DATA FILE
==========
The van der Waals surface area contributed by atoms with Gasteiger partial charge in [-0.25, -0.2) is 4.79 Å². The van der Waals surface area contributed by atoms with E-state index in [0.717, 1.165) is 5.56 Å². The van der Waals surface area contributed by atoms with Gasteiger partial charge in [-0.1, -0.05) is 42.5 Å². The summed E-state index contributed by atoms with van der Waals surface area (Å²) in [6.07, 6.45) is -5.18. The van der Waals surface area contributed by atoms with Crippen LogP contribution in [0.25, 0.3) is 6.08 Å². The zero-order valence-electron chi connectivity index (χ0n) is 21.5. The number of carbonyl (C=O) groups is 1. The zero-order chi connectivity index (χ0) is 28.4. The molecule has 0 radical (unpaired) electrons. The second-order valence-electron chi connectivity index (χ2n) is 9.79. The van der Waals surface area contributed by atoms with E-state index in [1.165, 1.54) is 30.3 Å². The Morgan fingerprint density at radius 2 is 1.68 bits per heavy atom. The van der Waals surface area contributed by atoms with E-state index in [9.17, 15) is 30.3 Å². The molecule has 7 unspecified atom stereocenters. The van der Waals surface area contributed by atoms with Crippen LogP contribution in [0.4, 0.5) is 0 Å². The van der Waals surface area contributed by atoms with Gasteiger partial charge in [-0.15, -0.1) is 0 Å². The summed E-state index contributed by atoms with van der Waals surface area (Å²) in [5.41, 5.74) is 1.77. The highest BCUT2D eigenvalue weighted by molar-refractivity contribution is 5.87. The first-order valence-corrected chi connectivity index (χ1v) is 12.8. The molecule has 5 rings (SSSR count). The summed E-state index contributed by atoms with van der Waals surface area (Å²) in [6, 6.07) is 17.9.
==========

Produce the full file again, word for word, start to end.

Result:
The van der Waals surface area contributed by atoms with Gasteiger partial charge in [-0.25, -0.2) is 4.79 Å². The van der Waals surface area contributed by atoms with E-state index in [0.717, 1.165) is 5.56 Å². The van der Waals surface area contributed by atoms with Gasteiger partial charge in [-0.1, -0.05) is 42.5 Å². The summed E-state index contributed by atoms with van der Waals surface area (Å²) in [6.07, 6.45) is -5.18. The van der Waals surface area contributed by atoms with Crippen LogP contribution in [0.25, 0.3) is 6.08 Å². The zero-order valence-electron chi connectivity index (χ0n) is 21.5. The number of carbonyl (C=O) groups is 1. The zero-order chi connectivity index (χ0) is 28.4. The molecule has 0 radical (unpaired) electrons. The second-order valence-electron chi connectivity index (χ2n) is 9.79. The van der Waals surface area contributed by atoms with E-state index in [1.165, 1.54) is 30.3 Å². The Morgan fingerprint density at radius 2 is 1.68 bits per heavy atom. The van der Waals surface area contributed by atoms with E-state index in [9.17, 15) is 30.3 Å². The molecule has 7 unspecified atom stereocenters. The van der Waals surface area contributed by atoms with Crippen LogP contribution in [0.4, 0.5) is 0 Å². The van der Waals surface area contributed by atoms with Gasteiger partial charge in [-0.15, -0.1) is 0 Å². The summed E-state index contributed by atoms with van der Waals surface area (Å²) in [5.41, 5.74) is 1.77. The highest BCUT2D eigenvalue weighted by molar-refractivity contribution is 5.87. The first-order valence-corrected chi connectivity index (χ1v) is 12.8. The molecule has 5 rings (SSSR count). The summed E-state index contributed by atoms with van der Waals surface area (Å²) in [6, 6.07) is 17.9.